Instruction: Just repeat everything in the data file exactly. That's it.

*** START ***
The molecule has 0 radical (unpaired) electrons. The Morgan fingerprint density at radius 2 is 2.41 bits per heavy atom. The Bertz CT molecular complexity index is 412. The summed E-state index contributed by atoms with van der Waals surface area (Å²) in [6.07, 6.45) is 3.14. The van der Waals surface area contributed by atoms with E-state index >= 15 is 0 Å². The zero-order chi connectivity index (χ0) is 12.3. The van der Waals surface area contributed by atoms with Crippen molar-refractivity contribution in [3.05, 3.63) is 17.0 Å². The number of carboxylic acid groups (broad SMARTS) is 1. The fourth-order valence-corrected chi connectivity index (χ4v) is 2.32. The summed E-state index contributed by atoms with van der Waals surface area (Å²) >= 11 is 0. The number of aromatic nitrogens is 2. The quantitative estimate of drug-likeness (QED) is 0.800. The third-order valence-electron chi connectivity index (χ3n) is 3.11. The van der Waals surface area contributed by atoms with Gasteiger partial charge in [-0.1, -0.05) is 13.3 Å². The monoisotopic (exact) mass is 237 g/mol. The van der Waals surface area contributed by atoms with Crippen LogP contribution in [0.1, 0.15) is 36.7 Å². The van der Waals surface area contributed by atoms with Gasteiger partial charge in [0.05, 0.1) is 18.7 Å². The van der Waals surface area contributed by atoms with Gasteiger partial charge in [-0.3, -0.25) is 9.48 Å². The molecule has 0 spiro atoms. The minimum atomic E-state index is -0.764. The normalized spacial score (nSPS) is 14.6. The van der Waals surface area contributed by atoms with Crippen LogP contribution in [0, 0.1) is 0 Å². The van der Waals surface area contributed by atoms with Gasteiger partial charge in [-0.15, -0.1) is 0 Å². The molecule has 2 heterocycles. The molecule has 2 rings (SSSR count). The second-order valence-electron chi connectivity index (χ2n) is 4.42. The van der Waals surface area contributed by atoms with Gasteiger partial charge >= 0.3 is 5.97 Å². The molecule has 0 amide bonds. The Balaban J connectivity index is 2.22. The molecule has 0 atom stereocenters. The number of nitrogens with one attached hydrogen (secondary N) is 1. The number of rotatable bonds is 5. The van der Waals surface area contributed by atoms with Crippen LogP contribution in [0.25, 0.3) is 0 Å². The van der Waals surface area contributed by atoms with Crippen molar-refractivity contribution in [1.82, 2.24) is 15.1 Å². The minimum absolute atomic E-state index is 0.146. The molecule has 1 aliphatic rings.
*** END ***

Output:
The molecule has 0 radical (unpaired) electrons. The Morgan fingerprint density at radius 2 is 2.41 bits per heavy atom. The Bertz CT molecular complexity index is 412. The summed E-state index contributed by atoms with van der Waals surface area (Å²) in [6.07, 6.45) is 3.14. The van der Waals surface area contributed by atoms with E-state index >= 15 is 0 Å². The zero-order chi connectivity index (χ0) is 12.3. The van der Waals surface area contributed by atoms with Crippen molar-refractivity contribution in [3.05, 3.63) is 17.0 Å². The number of carboxylic acid groups (broad SMARTS) is 1. The fourth-order valence-corrected chi connectivity index (χ4v) is 2.32. The summed E-state index contributed by atoms with van der Waals surface area (Å²) >= 11 is 0. The number of aromatic nitrogens is 2. The quantitative estimate of drug-likeness (QED) is 0.800. The third-order valence-electron chi connectivity index (χ3n) is 3.11. The van der Waals surface area contributed by atoms with Gasteiger partial charge in [-0.1, -0.05) is 13.3 Å². The monoisotopic (exact) mass is 237 g/mol. The van der Waals surface area contributed by atoms with Crippen LogP contribution in [0.1, 0.15) is 36.7 Å². The van der Waals surface area contributed by atoms with Gasteiger partial charge in [0.05, 0.1) is 18.7 Å². The van der Waals surface area contributed by atoms with Gasteiger partial charge in [-0.3, -0.25) is 9.48 Å². The molecule has 0 spiro atoms. The minimum atomic E-state index is -0.764. The normalized spacial score (nSPS) is 14.6. The van der Waals surface area contributed by atoms with Crippen LogP contribution in [0, 0.1) is 0 Å². The van der Waals surface area contributed by atoms with Gasteiger partial charge in [-0.15, -0.1) is 0 Å². The molecule has 2 heterocycles. The molecule has 2 rings (SSSR count). The second-order valence-electron chi connectivity index (χ2n) is 4.42. The van der Waals surface area contributed by atoms with Gasteiger partial charge >= 0.3 is 5.97 Å². The molecule has 0 amide bonds. The Balaban J connectivity index is 2.22. The molecule has 0 atom stereocenters. The number of nitrogens with one attached hydrogen (secondary N) is 1. The number of rotatable bonds is 5. The van der Waals surface area contributed by atoms with Crippen LogP contribution in [0.25, 0.3) is 0 Å². The van der Waals surface area contributed by atoms with Crippen molar-refractivity contribution in [1.82, 2.24) is 15.1 Å². The minimum absolute atomic E-state index is 0.146. The molecule has 1 aliphatic rings.